There are those beings that have touched our lives in profound ways – guiding us with that torch of Hope where we only saw Darkness. Emily Collingridge was one such being…a Saint…a human manifestation of Mercy, of Patience, of Love.
Yet I had never met her – but the hope and help that she provided through her invaluable book on Severe M.E let me know, when I relapsed almost two years ago to the day, that I was not alone. When I was cast into a very dark and scary world of Severe M.E.Today marks one year since she passed away at the age of 30 – after a long-fought battle with Severe M.E – a disease which had crippled her since the age of 6. Yet in her ‘later’ years (and it is such a tragedy just to call it that), she wrote a book from her bed, over the course of a few years, even when she couldn’t physically write, to inspire both hope and pragmatism to the lives of the so many who have had to endure this vicious, crippling illness, not just because of what it does to their bodies, but the emotional trauma it causes to them, their families…and perhaps most tragically, to the strain it puts on the humanity of those who are supposed to be working in the compassionate profession.For me, Emily – through her book – provided as space of hope, of empathy, of understanding, where the medical establishment could do no such thing and shrugged their shoulders in bafflement.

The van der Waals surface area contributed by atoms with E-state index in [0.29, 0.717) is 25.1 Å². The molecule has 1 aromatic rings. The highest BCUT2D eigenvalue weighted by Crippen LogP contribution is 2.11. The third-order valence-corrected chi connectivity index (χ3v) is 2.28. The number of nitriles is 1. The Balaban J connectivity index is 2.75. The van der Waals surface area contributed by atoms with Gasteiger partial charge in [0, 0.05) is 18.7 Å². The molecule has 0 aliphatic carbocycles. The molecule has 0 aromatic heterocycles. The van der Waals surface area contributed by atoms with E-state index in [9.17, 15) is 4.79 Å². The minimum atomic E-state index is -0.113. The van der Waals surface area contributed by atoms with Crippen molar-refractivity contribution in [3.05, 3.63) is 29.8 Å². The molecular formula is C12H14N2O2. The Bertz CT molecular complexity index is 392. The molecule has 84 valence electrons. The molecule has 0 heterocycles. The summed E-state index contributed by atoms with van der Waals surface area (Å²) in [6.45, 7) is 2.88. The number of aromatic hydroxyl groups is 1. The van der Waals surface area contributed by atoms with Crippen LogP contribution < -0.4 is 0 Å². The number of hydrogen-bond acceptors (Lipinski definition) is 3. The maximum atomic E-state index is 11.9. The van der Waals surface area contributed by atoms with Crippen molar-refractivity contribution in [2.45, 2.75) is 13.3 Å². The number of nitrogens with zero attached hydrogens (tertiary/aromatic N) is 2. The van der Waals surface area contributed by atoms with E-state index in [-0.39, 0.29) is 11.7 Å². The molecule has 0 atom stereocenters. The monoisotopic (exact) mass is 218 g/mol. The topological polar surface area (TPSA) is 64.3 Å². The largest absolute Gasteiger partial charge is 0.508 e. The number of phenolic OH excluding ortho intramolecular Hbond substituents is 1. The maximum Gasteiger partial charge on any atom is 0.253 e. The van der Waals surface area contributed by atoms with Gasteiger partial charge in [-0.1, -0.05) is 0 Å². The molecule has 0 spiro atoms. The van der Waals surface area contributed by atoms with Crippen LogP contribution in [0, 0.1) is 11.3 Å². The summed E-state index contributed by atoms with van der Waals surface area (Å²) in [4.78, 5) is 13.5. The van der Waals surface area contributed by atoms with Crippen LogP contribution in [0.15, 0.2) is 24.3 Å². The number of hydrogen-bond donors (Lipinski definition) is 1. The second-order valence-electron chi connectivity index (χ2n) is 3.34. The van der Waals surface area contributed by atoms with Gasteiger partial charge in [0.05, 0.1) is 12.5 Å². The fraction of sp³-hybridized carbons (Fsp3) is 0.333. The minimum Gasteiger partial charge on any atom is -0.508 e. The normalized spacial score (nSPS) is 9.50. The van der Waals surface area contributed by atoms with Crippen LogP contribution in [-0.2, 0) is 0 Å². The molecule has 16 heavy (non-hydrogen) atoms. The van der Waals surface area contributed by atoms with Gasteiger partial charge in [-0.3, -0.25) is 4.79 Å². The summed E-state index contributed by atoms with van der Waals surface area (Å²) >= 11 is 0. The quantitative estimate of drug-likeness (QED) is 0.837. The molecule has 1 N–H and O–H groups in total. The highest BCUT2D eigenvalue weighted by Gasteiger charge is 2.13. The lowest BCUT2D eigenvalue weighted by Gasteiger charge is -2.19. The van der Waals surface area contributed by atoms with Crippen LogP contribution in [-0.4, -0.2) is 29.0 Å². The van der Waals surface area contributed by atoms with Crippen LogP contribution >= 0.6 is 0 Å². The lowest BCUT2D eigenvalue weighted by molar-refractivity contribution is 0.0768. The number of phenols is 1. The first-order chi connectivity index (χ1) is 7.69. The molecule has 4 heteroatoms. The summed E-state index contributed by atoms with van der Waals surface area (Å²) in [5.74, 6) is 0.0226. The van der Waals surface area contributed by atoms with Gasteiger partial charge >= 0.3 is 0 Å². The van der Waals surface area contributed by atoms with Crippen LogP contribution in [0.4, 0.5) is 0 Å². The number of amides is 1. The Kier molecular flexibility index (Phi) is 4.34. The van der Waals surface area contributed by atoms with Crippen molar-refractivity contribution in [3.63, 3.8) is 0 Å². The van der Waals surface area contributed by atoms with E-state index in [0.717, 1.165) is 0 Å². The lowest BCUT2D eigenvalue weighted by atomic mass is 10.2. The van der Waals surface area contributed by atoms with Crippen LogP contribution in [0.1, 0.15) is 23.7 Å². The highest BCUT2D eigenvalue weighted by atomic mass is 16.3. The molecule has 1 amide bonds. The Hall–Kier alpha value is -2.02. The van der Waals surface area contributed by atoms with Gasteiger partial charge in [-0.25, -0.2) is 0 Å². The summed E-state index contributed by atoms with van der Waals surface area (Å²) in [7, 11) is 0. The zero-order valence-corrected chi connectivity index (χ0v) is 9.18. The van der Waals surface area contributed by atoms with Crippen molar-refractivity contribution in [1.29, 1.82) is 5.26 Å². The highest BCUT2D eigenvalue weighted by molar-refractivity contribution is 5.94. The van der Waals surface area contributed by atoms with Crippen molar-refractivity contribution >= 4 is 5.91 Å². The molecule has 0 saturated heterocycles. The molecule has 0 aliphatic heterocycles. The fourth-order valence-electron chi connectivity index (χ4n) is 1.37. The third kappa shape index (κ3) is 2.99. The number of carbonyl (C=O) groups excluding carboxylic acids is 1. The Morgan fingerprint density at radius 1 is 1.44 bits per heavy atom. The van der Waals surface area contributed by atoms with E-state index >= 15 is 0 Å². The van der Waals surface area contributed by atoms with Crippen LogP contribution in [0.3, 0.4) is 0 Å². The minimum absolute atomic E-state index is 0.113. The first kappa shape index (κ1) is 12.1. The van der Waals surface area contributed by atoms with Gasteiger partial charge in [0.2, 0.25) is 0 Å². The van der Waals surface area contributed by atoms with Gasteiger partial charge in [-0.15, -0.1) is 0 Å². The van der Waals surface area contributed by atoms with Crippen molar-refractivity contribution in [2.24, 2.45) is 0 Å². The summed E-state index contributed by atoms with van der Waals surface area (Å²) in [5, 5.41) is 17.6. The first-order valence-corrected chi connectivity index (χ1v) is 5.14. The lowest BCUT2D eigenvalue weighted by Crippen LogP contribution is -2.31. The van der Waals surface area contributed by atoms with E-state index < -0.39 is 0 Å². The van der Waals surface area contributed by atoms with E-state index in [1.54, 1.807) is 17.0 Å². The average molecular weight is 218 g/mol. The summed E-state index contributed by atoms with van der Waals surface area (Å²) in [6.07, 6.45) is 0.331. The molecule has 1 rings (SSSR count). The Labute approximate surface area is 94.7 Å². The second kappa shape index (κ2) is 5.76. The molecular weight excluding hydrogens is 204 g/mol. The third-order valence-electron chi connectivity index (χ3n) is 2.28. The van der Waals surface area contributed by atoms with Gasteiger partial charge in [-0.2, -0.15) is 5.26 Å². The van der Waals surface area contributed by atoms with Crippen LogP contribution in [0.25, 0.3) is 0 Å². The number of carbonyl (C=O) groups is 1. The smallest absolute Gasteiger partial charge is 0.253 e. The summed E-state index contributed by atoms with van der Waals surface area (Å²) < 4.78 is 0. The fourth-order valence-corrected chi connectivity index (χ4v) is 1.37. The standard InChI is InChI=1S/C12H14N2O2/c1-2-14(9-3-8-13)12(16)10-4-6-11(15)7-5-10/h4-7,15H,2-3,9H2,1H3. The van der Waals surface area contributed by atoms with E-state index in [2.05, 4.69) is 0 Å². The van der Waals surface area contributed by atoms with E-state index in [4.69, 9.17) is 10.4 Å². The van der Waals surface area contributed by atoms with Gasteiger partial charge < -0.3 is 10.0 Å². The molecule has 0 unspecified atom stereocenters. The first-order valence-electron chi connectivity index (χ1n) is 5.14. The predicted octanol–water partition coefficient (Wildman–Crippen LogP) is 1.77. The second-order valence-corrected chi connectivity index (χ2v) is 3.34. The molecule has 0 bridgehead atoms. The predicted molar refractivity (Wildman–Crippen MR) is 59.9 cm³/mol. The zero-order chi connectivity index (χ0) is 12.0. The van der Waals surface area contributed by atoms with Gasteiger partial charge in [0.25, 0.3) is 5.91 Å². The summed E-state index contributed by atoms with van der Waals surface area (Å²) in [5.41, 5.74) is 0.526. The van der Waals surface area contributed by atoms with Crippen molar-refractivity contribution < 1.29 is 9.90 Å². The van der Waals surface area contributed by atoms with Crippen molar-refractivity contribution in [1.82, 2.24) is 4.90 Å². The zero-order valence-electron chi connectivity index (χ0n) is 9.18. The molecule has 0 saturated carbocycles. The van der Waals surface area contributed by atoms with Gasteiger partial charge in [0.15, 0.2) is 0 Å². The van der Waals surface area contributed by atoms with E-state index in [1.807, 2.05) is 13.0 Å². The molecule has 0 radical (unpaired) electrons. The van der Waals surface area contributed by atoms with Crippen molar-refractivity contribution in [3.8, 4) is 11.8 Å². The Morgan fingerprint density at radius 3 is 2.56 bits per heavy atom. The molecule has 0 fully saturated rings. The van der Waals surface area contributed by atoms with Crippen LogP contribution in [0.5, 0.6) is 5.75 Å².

I periodically post things about this condition – not only because it has contributed to making my own life extremely difficult these past six years, but because there are those whose suffering is much greater than mine. This condition has a way of ravaging almost all of your resources – where the physical act of living can be a struggle for your sanity. There are those who cannot raise their heads from their beds, who are fed through tubes, whose physical pain would be deemed unbearable if a ‘healthy’ person would experience it just for an hour.
Yet this disease is constantly mischaracterised in the press, is dismissed by much of the medical establishment, and is granted virtually no funding to help to find treatments that might take the edge off, or help to promote recovery. Please read Emily’s Appeal today, if there is one thing you can do – I am a firm believer that change will only come for this community if we start from acts of passive compassion. Just try to understand it first…be ‘aware’, pray if you can.
If you can then do more, please do so; yet if you ask many patients, the first thing they’d say is that they would just appreciate some awareness. Not because they’re martyrs – they are already living with such a plight – but because they are systematically victimised and betrayed by the institutions that are supposed to protect them, and all those that are vulnerable.
May she be at Peace, finally.Links:
An Obituary for Emily Collingridge:
M.E Awareness Video by Daisy H.: